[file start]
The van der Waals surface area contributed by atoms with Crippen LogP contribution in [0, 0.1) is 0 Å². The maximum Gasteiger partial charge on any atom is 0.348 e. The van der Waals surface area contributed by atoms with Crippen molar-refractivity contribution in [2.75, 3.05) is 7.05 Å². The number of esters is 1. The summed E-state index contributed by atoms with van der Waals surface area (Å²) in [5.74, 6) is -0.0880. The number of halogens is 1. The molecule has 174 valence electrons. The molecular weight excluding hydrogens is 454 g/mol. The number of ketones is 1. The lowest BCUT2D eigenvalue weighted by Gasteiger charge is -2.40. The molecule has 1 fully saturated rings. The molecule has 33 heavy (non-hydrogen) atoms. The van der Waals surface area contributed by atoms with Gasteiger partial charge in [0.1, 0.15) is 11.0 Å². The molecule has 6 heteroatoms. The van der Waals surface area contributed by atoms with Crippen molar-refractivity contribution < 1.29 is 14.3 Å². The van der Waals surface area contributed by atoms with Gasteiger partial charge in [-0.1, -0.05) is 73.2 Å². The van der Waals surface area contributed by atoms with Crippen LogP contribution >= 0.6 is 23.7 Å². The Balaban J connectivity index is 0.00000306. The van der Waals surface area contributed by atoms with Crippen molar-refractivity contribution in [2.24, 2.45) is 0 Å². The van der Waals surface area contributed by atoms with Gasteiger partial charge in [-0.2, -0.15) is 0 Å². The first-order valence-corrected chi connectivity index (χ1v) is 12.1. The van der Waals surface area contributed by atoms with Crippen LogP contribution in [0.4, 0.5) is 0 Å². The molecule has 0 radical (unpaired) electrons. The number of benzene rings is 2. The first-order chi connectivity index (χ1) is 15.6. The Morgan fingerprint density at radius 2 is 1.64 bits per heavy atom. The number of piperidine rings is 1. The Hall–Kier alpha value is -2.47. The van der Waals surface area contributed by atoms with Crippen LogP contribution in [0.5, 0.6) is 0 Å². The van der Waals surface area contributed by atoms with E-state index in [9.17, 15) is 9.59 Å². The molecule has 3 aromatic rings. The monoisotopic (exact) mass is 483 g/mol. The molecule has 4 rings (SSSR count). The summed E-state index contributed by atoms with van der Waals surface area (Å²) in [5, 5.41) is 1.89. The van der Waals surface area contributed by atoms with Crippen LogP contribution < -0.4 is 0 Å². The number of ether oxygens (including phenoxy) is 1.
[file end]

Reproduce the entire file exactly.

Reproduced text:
The van der Waals surface area contributed by atoms with Crippen LogP contribution in [0, 0.1) is 0 Å². The maximum Gasteiger partial charge on any atom is 0.348 e. The van der Waals surface area contributed by atoms with Crippen molar-refractivity contribution in [2.75, 3.05) is 7.05 Å². The number of esters is 1. The summed E-state index contributed by atoms with van der Waals surface area (Å²) in [5.74, 6) is -0.0880. The number of halogens is 1. The molecule has 174 valence electrons. The molecular weight excluding hydrogens is 454 g/mol. The number of ketones is 1. The lowest BCUT2D eigenvalue weighted by Gasteiger charge is -2.40. The molecule has 1 fully saturated rings. The molecule has 33 heavy (non-hydrogen) atoms. The van der Waals surface area contributed by atoms with Gasteiger partial charge in [0.1, 0.15) is 11.0 Å². The molecule has 6 heteroatoms. The van der Waals surface area contributed by atoms with Crippen molar-refractivity contribution < 1.29 is 14.3 Å². The van der Waals surface area contributed by atoms with Gasteiger partial charge in [-0.1, -0.05) is 73.2 Å². The van der Waals surface area contributed by atoms with Crippen LogP contribution >= 0.6 is 23.7 Å². The Balaban J connectivity index is 0.00000306. The van der Waals surface area contributed by atoms with Crippen molar-refractivity contribution in [2.24, 2.45) is 0 Å². The van der Waals surface area contributed by atoms with Gasteiger partial charge in [-0.2, -0.15) is 0 Å². The first-order valence-corrected chi connectivity index (χ1v) is 12.1. The van der Waals surface area contributed by atoms with Crippen LogP contribution in [0.4, 0.5) is 0 Å². The molecule has 0 radical (unpaired) electrons. The number of benzene rings is 2. The first-order chi connectivity index (χ1) is 15.6. The Morgan fingerprint density at radius 2 is 1.64 bits per heavy atom. The number of piperidine rings is 1. The Hall–Kier alpha value is -2.47. The van der Waals surface area contributed by atoms with Crippen LogP contribution in [0.5, 0.6) is 0 Å². The van der Waals surface area contributed by atoms with E-state index in [9.17, 15) is 9.59 Å². The molecule has 3 aromatic rings. The monoisotopic (exact) mass is 483 g/mol. The molecule has 4 rings (SSSR count). The summed E-state index contributed by atoms with van der Waals surface area (Å²) in [5, 5.41) is 1.89. The van der Waals surface area contributed by atoms with Crippen LogP contribution < -0.4 is 0 Å². The number of ether oxygens (including phenoxy) is 1.